Sgt. Hanson was on his second deployment with the National Guard. About two years ago he served a tour in Bosnia.
Hanson's parents and brother attended a press conference at the Detroit Lakes armory Friday afternoon. Although they didn't make any public comments, they did issue a statement.
"Josh was a wonderful and loving son and a great friend. He was proud to serve his country as duty called. We can't express enough how proud we are that he was willing to lay down his life for all of us. He and his comrades are real heroes."
Lt. Col. Paul Zimmerman spoke from Iraq. He called Josh Hanson's death a tragedy for the National Guard, the state of Minnesota, and most of all Hanson's family.
Josh was proud to serve his country as duty called. We can't express enough how proud we are that he was willing to lay down his life for all of us. He and his comrades are real heroes.
"It is hard as a commander to lose one of our soldiers, and Sgt. Hanson was one of our brothers here in Iraq," Zimmerman said. "I would like to wish his family, from all of us here in Iraq, that you are in our thoughts and prayers every day."
Zimmerman says six other soldiers from the Detroit Lakes and Bemidji areas suffered burns when they tried to rescue Sgt. Hanson from the blazing humvee. All six are expected to recover fully and return to duty.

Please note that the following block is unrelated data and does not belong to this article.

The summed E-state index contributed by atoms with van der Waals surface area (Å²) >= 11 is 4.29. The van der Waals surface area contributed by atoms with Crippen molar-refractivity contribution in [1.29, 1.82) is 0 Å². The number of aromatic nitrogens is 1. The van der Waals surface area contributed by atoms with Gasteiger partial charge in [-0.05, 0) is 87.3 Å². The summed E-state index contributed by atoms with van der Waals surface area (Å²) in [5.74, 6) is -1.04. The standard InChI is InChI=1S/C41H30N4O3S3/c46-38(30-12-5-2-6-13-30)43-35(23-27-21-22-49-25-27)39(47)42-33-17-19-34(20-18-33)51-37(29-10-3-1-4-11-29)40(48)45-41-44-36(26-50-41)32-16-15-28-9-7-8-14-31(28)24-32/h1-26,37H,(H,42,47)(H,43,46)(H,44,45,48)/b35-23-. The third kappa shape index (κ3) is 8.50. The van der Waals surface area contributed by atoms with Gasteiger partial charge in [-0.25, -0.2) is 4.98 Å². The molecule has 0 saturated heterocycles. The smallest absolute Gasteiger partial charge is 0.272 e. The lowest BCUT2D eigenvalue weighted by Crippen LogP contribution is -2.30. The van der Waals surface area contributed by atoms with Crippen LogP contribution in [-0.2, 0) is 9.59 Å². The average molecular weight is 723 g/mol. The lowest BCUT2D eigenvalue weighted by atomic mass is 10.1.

A few local residents gathered in somber knots in the armory, listening to the news conference.
One of them was Dave Knopf. His son served with Sgt. Hanson and was injured in the incident which killed Hanson. Knopf describes Hanson as a great young man.
"Nice quiet, soft-spoken, not outgoing," Knopf said. "But I'm sure he was very determined, and he was there to do his job. The last time I saw him I gave him a hug, so that was the last time I'll have that opportunity."
Knopf says Hanson's death affects the entire community, because nearly everyone knows someone who's serving in Iraq.
Jessica Fahje is a high school classmate and lifelong friend of Josh Hanson. She says she last saw Hanson around Christmas at a going-away party. Fahje says she kept in e-mail contact with him in Iraq, and says he constantly told her not to worry about him.
"We were going to see him in October. He was going to come home for a little leave," Fahje said. "We were going to plan a little hayride for him and get all the classmates together, but we're going to be getting together for a different reason now. "
Fahje says she has no doubt Hanson died doing what he wanted to do.
Josh Hanson had a degree in law enforcement, and planned to become a sheriff's deputy when his tour in Iraq was completed.
More than 40 members of the military with ties to Minnesota have been killed in the war in Iraq.
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